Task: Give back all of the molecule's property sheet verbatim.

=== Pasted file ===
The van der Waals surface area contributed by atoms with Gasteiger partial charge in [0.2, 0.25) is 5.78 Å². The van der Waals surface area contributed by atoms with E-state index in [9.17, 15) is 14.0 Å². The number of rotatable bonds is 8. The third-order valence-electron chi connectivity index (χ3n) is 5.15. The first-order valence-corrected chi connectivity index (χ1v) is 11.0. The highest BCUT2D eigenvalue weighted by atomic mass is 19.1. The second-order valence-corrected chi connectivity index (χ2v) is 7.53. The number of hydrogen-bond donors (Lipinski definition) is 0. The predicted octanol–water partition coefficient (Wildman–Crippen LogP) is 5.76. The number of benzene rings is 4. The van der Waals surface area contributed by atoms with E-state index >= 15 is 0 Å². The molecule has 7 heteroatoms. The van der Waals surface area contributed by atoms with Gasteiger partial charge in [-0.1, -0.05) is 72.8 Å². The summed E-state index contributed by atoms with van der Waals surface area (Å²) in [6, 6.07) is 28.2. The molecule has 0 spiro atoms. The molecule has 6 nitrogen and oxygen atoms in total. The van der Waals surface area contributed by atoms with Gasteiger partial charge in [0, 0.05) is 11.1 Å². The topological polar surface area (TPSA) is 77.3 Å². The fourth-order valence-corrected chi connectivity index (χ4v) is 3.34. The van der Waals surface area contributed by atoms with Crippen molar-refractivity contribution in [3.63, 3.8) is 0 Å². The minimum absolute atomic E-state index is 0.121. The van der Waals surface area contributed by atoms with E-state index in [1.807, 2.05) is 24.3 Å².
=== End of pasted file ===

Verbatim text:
The van der Waals surface area contributed by atoms with Gasteiger partial charge in [0.2, 0.25) is 5.78 Å². The van der Waals surface area contributed by atoms with E-state index in [9.17, 15) is 14.0 Å². The number of rotatable bonds is 8. The third-order valence-electron chi connectivity index (χ3n) is 5.15. The first-order valence-corrected chi connectivity index (χ1v) is 11.0. The highest BCUT2D eigenvalue weighted by atomic mass is 19.1. The second-order valence-corrected chi connectivity index (χ2v) is 7.53. The number of hydrogen-bond donors (Lipinski definition) is 0. The predicted octanol–water partition coefficient (Wildman–Crippen LogP) is 5.76. The number of benzene rings is 4. The van der Waals surface area contributed by atoms with E-state index >= 15 is 0 Å². The molecule has 7 heteroatoms. The van der Waals surface area contributed by atoms with Gasteiger partial charge in [-0.1, -0.05) is 72.8 Å². The summed E-state index contributed by atoms with van der Waals surface area (Å²) in [6, 6.07) is 28.2. The molecule has 0 spiro atoms. The molecule has 6 nitrogen and oxygen atoms in total. The van der Waals surface area contributed by atoms with Gasteiger partial charge in [0, 0.05) is 11.1 Å². The topological polar surface area (TPSA) is 77.3 Å². The fourth-order valence-corrected chi connectivity index (χ4v) is 3.34. The van der Waals surface area contributed by atoms with Crippen molar-refractivity contribution in [3.63, 3.8) is 0 Å². The minimum absolute atomic E-state index is 0.121. The van der Waals surface area contributed by atoms with E-state index in [1.807, 2.05) is 24.3 Å².